Over 150 professors fight forced unionization at University of Illinois
A cadre of professors is resisting efforts to unionize the faculty at the University of Illinois at Urbana-Champaign (UIUC).
So far, 158 professors have signed an open letter expressing their opposition to the unionization drive by the Campus Faculty Association (CFA), an organization which says it “aims to create an open and democratic university by balancing the power of the administration with a strong faculty voice through an open process of collective bargaining.”
“We. . .find no evidence that academic excellence on our campus would be advanced by ceding control of many of our most important decision-making processes to local representatives of a national labor union,” the letter states.
Signatories argue that under Illinois law, a successful unionization would require faculty to pay union dues. Moreover, the union would represent the faculty bargaining unit.
The unions in question include the American Federation of Teachers/Illinois Federation of Teachers and the American Association of University Professors.
One voice against unionization belongs to Dr. Nicholas Burbules, an Educational Policy Studies professor of at UIUC, who runs the No Faculty Union blog with Dr. Joyce Tolliver, an Associate Professor of Spanish, Italian, and Portuguese.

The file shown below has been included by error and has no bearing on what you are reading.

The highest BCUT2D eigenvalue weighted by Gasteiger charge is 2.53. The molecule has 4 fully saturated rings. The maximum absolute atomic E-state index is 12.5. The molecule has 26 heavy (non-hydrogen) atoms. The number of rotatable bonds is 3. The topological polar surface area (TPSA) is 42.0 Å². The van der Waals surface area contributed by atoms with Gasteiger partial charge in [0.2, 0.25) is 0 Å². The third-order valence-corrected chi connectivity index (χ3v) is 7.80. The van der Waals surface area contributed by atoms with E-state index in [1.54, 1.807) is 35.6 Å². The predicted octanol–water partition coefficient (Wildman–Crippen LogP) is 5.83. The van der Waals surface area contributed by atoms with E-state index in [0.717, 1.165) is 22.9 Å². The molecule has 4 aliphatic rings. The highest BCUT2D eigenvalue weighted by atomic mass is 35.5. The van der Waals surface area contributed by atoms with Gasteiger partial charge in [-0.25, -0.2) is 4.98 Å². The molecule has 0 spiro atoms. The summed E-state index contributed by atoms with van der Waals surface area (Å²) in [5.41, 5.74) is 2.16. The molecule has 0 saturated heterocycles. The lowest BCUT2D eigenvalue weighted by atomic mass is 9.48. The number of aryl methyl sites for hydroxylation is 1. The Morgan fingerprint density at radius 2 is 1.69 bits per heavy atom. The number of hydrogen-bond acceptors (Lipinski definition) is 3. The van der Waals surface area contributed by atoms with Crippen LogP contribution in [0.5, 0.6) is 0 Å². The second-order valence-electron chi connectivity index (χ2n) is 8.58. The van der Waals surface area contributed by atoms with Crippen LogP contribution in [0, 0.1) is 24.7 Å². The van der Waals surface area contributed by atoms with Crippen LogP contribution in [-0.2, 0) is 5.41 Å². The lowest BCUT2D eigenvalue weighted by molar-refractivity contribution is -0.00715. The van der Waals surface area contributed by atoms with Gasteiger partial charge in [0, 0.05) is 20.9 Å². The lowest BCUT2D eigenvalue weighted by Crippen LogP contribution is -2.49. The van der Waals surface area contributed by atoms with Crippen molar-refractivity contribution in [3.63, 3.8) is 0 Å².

“I think [having a faculty union] might be the right model on some campuses, but many of us think it’s not the right model for this campus,” Burbules told Campus Reform in an email. “We have a strong senate and shared government process. Many of the issues unions raise can already be handled in the senate. The University of Illinois Champaign is one of the best research universities, and none of the other top-tier campuses are unionized.”
National Right to Work Committee spokesman Patrick Semmens told Campus Reform that a faculty union would limit the professors’ ability to speak freely.
“What unions do is monopolize speech,” Semmens said. “Once a workplace is unionized, the union speaks for everyone in the bargaining unit and an individual worker’s, or professor’s, speech is limited because of the legal power granted to union officials to ‘represent’ everyone, even those who don’t support the union.”
The CFA did not respond to a request for comment in time for publication.
Via Inside Higher Ed.
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